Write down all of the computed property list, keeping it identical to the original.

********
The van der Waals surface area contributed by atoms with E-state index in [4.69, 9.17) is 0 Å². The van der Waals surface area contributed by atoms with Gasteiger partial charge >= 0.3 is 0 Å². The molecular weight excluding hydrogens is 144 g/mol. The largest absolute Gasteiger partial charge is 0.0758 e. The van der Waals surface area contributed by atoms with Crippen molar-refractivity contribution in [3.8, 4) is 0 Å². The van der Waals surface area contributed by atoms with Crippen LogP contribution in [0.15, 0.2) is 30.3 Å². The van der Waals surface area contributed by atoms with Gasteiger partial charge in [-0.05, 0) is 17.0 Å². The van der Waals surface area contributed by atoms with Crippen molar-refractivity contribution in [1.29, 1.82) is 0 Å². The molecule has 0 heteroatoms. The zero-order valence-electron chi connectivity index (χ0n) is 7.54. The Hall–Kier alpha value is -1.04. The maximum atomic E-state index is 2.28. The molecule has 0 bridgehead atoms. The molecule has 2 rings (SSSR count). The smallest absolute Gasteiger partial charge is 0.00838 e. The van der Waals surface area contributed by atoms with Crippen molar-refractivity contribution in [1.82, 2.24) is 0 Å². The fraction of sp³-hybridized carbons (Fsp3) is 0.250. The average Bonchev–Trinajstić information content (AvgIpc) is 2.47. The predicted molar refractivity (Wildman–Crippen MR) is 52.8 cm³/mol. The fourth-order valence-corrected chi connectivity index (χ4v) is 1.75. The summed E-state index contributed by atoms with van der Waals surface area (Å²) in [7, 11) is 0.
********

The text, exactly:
The van der Waals surface area contributed by atoms with E-state index in [4.69, 9.17) is 0 Å². The van der Waals surface area contributed by atoms with Gasteiger partial charge >= 0.3 is 0 Å². The molecular weight excluding hydrogens is 144 g/mol. The largest absolute Gasteiger partial charge is 0.0758 e. The van der Waals surface area contributed by atoms with Crippen molar-refractivity contribution in [3.8, 4) is 0 Å². The van der Waals surface area contributed by atoms with Crippen LogP contribution in [0.15, 0.2) is 30.3 Å². The van der Waals surface area contributed by atoms with Gasteiger partial charge in [-0.05, 0) is 17.0 Å². The van der Waals surface area contributed by atoms with Crippen molar-refractivity contribution in [1.29, 1.82) is 0 Å². The molecule has 0 heteroatoms. The zero-order valence-electron chi connectivity index (χ0n) is 7.54. The Hall–Kier alpha value is -1.04. The maximum atomic E-state index is 2.28. The molecule has 0 bridgehead atoms. The molecule has 2 rings (SSSR count). The smallest absolute Gasteiger partial charge is 0.00838 e. The van der Waals surface area contributed by atoms with Crippen molar-refractivity contribution in [1.82, 2.24) is 0 Å². The fraction of sp³-hybridized carbons (Fsp3) is 0.250. The average Bonchev–Trinajstić information content (AvgIpc) is 2.47. The predicted molar refractivity (Wildman–Crippen MR) is 52.8 cm³/mol. The fourth-order valence-corrected chi connectivity index (χ4v) is 1.75. The summed E-state index contributed by atoms with van der Waals surface area (Å²) in [7, 11) is 0.